>A short preface: When we left Houston yesterday, it was 74 degrees and painfully muggy…to the point where loading presents into the car left me glistening with what I assume was sweat, but it felt more like funk from the air settling on to my body. Needless to say, escaping Houston was the best gift of all this holiday.
When I woke up this morning, Abby looked out the window and exclaimed excitedly: “It’s snowing!” And sure enough, there is a howling, wet, cold, snowy mess congregating in the great city of Abilene. Cars, houses, roads, and people who stand still for too long end up covered in the white stuff, giving A-Town an ethereal look to compliment my first Christmas Eve as a married dude.
The funny thing is, I would go outside and walk around in this and revel in the goodness all morning. Coats and hats are beautiful things. My wife, and the rest of my family, would rather sit inside and watch it through the windows, almost like a zoo where it’s fun to look but not touch. The snow is an inviting, beautiful gift from God to me, and a wet nuisance to everyone else. It’s all in the perception.
So imagine you are a member of the 1st century Jewish elite (I know, not a hard stretch is it?) and you’re waiting for a sign from God, ANY SIGN, that His promised Messiah is coming. You start to hear reports of a child being born, angels visiting, and strange cosmic harbingers that maybe, just maybe, will signal the end of the suffering and oppression. And then, you finally make it to Jerusalem and find this child…and he is a poor child born in a barn to an unwed mother who supposedly is a “virgin.” You may be a Jewish priest and not a physician, but you know thats unlikely at best.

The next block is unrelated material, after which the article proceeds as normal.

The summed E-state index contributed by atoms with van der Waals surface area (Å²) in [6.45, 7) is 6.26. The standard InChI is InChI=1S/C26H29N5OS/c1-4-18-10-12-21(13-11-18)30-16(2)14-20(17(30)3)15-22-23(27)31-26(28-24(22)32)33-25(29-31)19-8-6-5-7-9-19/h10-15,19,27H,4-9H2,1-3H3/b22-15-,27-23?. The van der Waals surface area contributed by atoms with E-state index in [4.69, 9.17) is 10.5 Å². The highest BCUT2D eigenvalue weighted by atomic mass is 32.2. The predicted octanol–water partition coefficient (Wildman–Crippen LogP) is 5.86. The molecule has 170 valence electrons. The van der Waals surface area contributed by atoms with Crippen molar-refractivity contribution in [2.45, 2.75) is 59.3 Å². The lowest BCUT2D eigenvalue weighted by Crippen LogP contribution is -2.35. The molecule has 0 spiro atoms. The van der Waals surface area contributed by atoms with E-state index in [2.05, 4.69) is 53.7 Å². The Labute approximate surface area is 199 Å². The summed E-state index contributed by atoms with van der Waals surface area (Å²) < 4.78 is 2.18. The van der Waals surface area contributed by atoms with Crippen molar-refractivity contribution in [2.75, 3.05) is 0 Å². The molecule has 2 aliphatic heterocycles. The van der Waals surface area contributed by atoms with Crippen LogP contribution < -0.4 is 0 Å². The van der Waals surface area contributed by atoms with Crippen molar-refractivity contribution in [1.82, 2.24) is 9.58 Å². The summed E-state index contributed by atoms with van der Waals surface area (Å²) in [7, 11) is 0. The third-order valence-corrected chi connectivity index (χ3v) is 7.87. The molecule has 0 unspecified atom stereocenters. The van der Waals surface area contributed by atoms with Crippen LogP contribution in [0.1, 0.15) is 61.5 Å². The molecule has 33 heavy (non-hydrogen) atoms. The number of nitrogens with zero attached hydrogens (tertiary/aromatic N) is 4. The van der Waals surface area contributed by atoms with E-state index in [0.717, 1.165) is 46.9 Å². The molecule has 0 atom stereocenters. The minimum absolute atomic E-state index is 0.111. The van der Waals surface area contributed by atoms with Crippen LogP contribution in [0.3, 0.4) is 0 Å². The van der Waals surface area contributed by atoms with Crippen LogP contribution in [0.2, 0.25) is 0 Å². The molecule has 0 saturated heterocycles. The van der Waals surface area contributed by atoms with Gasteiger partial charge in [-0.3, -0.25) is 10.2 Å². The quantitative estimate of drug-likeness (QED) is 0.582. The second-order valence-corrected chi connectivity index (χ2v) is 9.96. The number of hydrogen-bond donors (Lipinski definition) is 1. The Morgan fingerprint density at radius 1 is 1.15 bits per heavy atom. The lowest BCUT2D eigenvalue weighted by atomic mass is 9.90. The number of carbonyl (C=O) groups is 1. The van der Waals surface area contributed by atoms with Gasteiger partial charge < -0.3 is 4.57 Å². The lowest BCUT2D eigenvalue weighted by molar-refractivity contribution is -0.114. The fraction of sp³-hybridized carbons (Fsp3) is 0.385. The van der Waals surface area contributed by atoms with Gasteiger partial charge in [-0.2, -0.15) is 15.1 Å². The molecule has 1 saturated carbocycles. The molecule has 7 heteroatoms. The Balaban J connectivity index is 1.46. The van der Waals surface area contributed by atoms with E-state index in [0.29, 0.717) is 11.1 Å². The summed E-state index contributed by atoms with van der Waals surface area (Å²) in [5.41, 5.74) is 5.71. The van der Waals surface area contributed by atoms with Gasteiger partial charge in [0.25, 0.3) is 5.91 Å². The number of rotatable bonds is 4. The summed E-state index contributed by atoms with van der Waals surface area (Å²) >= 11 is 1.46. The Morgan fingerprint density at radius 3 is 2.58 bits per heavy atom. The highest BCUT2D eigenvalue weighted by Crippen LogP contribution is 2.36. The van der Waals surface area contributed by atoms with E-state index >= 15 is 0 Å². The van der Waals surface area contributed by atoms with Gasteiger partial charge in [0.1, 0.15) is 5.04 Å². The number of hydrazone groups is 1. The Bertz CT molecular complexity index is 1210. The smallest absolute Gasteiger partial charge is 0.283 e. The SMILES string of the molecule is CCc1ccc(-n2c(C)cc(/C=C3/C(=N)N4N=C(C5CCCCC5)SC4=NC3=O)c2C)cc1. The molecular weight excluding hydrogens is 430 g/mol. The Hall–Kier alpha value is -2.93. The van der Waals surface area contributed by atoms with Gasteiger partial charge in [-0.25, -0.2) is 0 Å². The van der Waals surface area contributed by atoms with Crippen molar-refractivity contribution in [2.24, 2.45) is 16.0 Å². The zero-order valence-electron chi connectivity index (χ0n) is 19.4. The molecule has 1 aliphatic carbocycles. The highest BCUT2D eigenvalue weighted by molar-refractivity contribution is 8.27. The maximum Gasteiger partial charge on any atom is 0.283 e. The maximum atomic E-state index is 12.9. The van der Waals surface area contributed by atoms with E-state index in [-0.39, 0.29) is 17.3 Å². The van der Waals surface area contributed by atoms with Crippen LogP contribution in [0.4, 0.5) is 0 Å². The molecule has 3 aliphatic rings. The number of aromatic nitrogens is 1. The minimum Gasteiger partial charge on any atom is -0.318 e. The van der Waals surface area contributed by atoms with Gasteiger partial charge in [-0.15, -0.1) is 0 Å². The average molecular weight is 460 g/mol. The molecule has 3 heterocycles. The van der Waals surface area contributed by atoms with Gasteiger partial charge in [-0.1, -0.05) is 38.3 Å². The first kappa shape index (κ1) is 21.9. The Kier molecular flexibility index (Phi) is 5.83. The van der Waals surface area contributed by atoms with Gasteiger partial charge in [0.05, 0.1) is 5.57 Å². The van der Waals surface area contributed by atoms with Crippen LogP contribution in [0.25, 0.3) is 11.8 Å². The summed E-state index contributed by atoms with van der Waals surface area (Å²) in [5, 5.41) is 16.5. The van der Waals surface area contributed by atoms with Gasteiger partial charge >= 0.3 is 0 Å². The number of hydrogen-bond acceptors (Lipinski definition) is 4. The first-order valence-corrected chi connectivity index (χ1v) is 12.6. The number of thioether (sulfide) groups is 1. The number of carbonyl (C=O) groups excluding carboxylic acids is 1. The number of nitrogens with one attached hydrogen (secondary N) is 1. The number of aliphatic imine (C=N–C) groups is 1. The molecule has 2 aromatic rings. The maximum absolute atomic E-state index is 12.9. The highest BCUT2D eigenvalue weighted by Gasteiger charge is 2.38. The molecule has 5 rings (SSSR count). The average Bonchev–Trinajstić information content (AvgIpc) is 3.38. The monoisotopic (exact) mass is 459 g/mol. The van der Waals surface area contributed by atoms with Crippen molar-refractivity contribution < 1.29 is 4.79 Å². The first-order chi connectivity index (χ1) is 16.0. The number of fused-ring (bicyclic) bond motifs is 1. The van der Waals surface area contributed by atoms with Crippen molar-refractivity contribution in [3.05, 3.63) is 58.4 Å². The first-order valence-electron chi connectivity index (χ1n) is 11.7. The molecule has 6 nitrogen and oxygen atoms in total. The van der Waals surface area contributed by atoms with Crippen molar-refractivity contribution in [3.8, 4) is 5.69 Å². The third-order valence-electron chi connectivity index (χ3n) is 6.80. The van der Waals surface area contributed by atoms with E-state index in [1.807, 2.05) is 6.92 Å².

You would be crushed! This isn’t a king, a warrior, a Savior! This is a weak, poverty stricken child whose father is a carpenter! And then later on, he becomes a carpenter, meaning he took up his family’s trade and probably passed on being a true rabbi, which at the very least should be a necessary step in leading the Jews to salvation. This is a waste of time and a waste of hope…another year gone without help from a supposedly caring God.
On the flip side, imagine you are a poor Jewish person, or even later on, a Gentile believer, who has been excluded from society and never given an inch of anything in your life. You are under the regime of a tyrannical king who would just as soon kill you than actually fix your problems. You’ve been told there is a Savior, a new King, who has come to save EVERYONE. He specifically mentions the poor, the meek, and goes out of His way to love those who may have never felt love. This is a ruler, with power and authority, who gives His life in order that everyone may spend eternity with Him. This is an amazing gift, and a sign that God truly cares about us all!
Jesus’ life is all about perception. Those who had a set idea of what a Messiah was “supposed” to be were disappointed and gave up. Those who saw the gentle carpenter for what He was–the embodiment of love and peace–had abundant life.
So when you see Christmas, and specifically see Christ in other people, do you see a nuisance, or do you see love? What is your perception of Christ and His sacrifice?
“Go back and report to John what you have seen and heard: the blind receive sight, the lame walk, those who have leprosy are cured, the deaf hear, the dead are raised, and the good news is preached to the poor. Blessed is the man who does not fall away on account of me.” Luke 7:22-23